Mergers and acquisitions
Indian startups also saw a significant decline in mergers and acquisitions in Q3 when compared to the previous quarter. As per Fintrackr’s data, there were 38 such deals in Q3 while Q2 saw 58 deals. The acquisition of Ezetap by Razorpay in a $200 million deal was on top of the list. PhonePe also concluded the acquisition of Indus OS which has been going on for more than a year.
Early Vs Growth stage deals: While overall funding is on the decline, the number of early stage deals have increased in 2022. For context, around 1,041 early stage startups have raised funds in three quarters of 2022 as compared to 1,245 in 2021. At this rate, it may surpass 2021 numbers.
Less number of fund launches: More than 90 VCs, PE, and debt funds have announced their new fund launch as of July. However, this also saw a decline in the past couple of months. In August, Fundamentum, Stride Ventures, Merak Ventures and Cactus Ventures announced their new fund launch whereas September saw only a couple of fund launches including Elev8 Venture Partners and StartupXseed. The past trend also indicates that these funds are in no hurry to deploy capital considering the ongoing slowdown.
Low cheque size: The low-ticket cheques for growth and late stage startups has become a new normal. Neobank startup Open, fintech startup Jar, digital payments company Mobikwik, and logistics company Rivigo are classic examples of this. On average, the cheque size of growth stage startups reduced from $60 million in Q2 to $32 million in Q3. In Q1, the average cheque size was around $85 million.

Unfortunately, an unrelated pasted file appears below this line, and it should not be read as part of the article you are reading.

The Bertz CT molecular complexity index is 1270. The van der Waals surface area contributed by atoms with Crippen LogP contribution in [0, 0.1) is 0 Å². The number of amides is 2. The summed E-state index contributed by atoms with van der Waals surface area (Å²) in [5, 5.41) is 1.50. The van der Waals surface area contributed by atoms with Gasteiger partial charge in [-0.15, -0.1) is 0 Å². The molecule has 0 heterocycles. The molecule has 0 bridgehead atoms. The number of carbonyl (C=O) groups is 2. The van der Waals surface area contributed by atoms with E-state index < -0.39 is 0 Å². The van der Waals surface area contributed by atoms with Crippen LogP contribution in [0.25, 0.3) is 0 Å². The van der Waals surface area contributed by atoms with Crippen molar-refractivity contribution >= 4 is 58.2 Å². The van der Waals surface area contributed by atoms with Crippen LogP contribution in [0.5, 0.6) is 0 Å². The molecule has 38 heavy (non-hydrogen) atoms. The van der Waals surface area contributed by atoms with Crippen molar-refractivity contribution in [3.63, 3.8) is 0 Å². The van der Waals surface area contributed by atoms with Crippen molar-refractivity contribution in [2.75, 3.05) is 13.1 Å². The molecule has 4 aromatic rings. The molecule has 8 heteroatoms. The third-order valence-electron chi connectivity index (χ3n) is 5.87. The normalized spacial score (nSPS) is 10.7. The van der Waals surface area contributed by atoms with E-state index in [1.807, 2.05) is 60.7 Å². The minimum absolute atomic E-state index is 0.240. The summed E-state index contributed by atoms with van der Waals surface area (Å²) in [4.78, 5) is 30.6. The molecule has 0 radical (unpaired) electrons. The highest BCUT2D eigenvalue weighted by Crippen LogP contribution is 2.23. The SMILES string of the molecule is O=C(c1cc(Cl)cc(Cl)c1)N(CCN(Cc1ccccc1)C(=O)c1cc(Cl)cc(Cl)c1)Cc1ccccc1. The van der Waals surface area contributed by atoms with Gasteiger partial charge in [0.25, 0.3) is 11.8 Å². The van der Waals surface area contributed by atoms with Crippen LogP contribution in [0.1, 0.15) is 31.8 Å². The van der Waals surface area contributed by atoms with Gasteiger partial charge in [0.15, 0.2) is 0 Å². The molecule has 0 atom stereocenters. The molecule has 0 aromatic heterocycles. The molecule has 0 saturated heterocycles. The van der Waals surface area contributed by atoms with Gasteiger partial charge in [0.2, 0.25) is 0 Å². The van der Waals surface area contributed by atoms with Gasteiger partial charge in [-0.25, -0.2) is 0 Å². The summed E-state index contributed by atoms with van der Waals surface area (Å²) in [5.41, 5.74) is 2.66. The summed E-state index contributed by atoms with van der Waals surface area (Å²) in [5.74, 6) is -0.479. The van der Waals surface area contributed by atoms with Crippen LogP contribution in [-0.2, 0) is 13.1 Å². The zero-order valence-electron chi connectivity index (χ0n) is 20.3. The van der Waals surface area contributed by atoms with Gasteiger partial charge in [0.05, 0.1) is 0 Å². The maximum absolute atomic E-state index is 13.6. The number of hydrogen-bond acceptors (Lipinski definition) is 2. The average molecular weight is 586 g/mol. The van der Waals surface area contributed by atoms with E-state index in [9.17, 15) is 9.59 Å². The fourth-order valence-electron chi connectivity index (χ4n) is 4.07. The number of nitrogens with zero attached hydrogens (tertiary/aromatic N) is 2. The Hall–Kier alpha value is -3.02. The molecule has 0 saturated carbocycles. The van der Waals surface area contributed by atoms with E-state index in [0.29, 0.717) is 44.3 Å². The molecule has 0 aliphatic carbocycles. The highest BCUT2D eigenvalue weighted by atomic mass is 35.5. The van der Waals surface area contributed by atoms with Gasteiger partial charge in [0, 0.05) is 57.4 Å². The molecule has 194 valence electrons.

Sharp decline in ESOP buyback: Fintrackr’s data shows that more than 20 startups announced ESOP buyback, liquidity or sale worth around $200 million in the first six months of 2022 while the second half (H2 2022) saw only one buyback i.e. Orange Health. In 2021, Indian startups bought back $440 million worth ESOP held by their employees.
Shutdowns and layoffs: More than 11,000 employees lost jobs whereas nearly half a dozen companies shut down their operations in the past six months. The layoffs and shutdown reduced drastically during Q3 which was a good sign of revival.
Cynical market observers will perhaps point out that this slide in deals and deal sizes was foretold, when people began to take a ‘unicorn a week’ for granted in the startup ecosystem. But it would have been hard to see this coming for many, but for the jolt to the global economy after the Russia-Ukraine war.
The bright spot in this ‘winter’ is that the evolving domestic support system in terms of investors that had been emerging for some time now, has finally got down to work, picking up the slack from global flows, even if at lower valuations. That seems apparent from the numbers too. This domestic support system only seems set to grow further, notwithstanding any further shocks to the system. The slew of successful IPOs from Indian startups has also been of great help, offering liquidity to investors and fantastic returns for many. Even as many of those valuations have been punished post IPO, the afterglow of successful exits remains with many early investors. Many perceived challenges with investing in India have also been offset by greater worries about investing in China especially, further softening the blow from any investor apathy here.
Founders will do well to temper expectations accordingly, and plan for a much more extended, if milder funding winter this time. Don’t expect the rock and roll days of the 2020-21 funds rush anytime soon.